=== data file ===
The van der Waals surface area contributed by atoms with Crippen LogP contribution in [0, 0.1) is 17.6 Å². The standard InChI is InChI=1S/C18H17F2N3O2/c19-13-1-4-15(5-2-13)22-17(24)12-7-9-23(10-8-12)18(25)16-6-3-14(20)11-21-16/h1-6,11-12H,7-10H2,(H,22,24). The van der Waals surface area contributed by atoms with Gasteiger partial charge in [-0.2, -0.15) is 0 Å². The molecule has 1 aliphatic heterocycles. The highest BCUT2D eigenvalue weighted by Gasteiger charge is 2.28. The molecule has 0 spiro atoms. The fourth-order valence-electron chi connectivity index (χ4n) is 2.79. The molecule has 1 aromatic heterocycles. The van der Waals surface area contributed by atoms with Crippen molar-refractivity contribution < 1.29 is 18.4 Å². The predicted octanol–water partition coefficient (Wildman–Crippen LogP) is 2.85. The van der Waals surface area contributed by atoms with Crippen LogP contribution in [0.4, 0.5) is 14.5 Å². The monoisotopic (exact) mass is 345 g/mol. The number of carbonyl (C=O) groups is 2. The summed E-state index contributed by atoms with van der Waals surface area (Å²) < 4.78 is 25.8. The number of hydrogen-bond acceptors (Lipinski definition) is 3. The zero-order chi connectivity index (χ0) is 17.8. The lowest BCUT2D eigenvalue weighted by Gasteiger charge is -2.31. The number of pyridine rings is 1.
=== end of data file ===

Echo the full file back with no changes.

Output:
The van der Waals surface area contributed by atoms with Crippen LogP contribution in [0, 0.1) is 17.6 Å². The standard InChI is InChI=1S/C18H17F2N3O2/c19-13-1-4-15(5-2-13)22-17(24)12-7-9-23(10-8-12)18(25)16-6-3-14(20)11-21-16/h1-6,11-12H,7-10H2,(H,22,24). The van der Waals surface area contributed by atoms with Gasteiger partial charge in [-0.2, -0.15) is 0 Å². The molecule has 1 aliphatic heterocycles. The highest BCUT2D eigenvalue weighted by Gasteiger charge is 2.28. The molecule has 0 spiro atoms. The fourth-order valence-electron chi connectivity index (χ4n) is 2.79. The molecule has 1 aromatic heterocycles. The van der Waals surface area contributed by atoms with Crippen molar-refractivity contribution < 1.29 is 18.4 Å². The predicted octanol–water partition coefficient (Wildman–Crippen LogP) is 2.85. The van der Waals surface area contributed by atoms with Crippen LogP contribution in [0.4, 0.5) is 14.5 Å². The monoisotopic (exact) mass is 345 g/mol. The number of carbonyl (C=O) groups is 2. The summed E-state index contributed by atoms with van der Waals surface area (Å²) < 4.78 is 25.8. The number of hydrogen-bond acceptors (Lipinski definition) is 3. The zero-order chi connectivity index (χ0) is 17.8. The lowest BCUT2D eigenvalue weighted by Gasteiger charge is -2.31. The number of pyridine rings is 1.